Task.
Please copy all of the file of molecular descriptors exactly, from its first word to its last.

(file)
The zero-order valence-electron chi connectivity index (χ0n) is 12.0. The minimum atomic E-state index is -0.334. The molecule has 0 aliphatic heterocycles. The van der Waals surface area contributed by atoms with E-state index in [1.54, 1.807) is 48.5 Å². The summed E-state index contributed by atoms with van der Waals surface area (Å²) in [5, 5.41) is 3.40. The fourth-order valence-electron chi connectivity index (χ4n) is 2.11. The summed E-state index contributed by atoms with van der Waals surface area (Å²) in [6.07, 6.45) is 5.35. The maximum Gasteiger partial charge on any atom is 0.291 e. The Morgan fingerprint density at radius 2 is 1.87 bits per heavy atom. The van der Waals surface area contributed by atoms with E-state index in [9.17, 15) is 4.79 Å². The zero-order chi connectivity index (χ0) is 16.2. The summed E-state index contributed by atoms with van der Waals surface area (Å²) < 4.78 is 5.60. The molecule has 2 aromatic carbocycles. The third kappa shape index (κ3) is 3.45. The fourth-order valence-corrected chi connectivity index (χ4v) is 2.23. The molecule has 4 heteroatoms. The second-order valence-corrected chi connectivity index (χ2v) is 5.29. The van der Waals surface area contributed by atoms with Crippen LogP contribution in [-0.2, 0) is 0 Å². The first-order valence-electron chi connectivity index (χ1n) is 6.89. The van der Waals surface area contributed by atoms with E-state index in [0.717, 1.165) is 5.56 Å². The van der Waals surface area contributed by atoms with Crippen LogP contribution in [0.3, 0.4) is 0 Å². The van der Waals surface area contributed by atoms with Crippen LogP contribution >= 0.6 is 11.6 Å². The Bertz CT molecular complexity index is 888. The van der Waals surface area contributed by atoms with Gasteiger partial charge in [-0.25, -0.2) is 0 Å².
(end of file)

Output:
The zero-order valence-electron chi connectivity index (χ0n) is 12.0. The minimum atomic E-state index is -0.334. The molecule has 0 aliphatic heterocycles. The van der Waals surface area contributed by atoms with E-state index in [1.54, 1.807) is 48.5 Å². The summed E-state index contributed by atoms with van der Waals surface area (Å²) in [5, 5.41) is 3.40. The fourth-order valence-electron chi connectivity index (χ4n) is 2.11. The summed E-state index contributed by atoms with van der Waals surface area (Å²) in [6.07, 6.45) is 5.35. The maximum Gasteiger partial charge on any atom is 0.291 e. The Morgan fingerprint density at radius 2 is 1.87 bits per heavy atom. The van der Waals surface area contributed by atoms with E-state index in [9.17, 15) is 4.79 Å². The zero-order chi connectivity index (χ0) is 16.2. The summed E-state index contributed by atoms with van der Waals surface area (Å²) < 4.78 is 5.60. The molecule has 2 aromatic carbocycles. The third kappa shape index (κ3) is 3.45. The fourth-order valence-corrected chi connectivity index (χ4v) is 2.23. The molecule has 4 heteroatoms. The second-order valence-corrected chi connectivity index (χ2v) is 5.29. The van der Waals surface area contributed by atoms with Crippen LogP contribution in [-0.2, 0) is 0 Å². The first-order valence-electron chi connectivity index (χ1n) is 6.89. The van der Waals surface area contributed by atoms with E-state index in [0.717, 1.165) is 5.56 Å². The van der Waals surface area contributed by atoms with Crippen LogP contribution in [0.3, 0.4) is 0 Å². The van der Waals surface area contributed by atoms with Crippen LogP contribution >= 0.6 is 11.6 Å². The Bertz CT molecular complexity index is 888. The van der Waals surface area contributed by atoms with Gasteiger partial charge in [-0.25, -0.2) is 0 Å².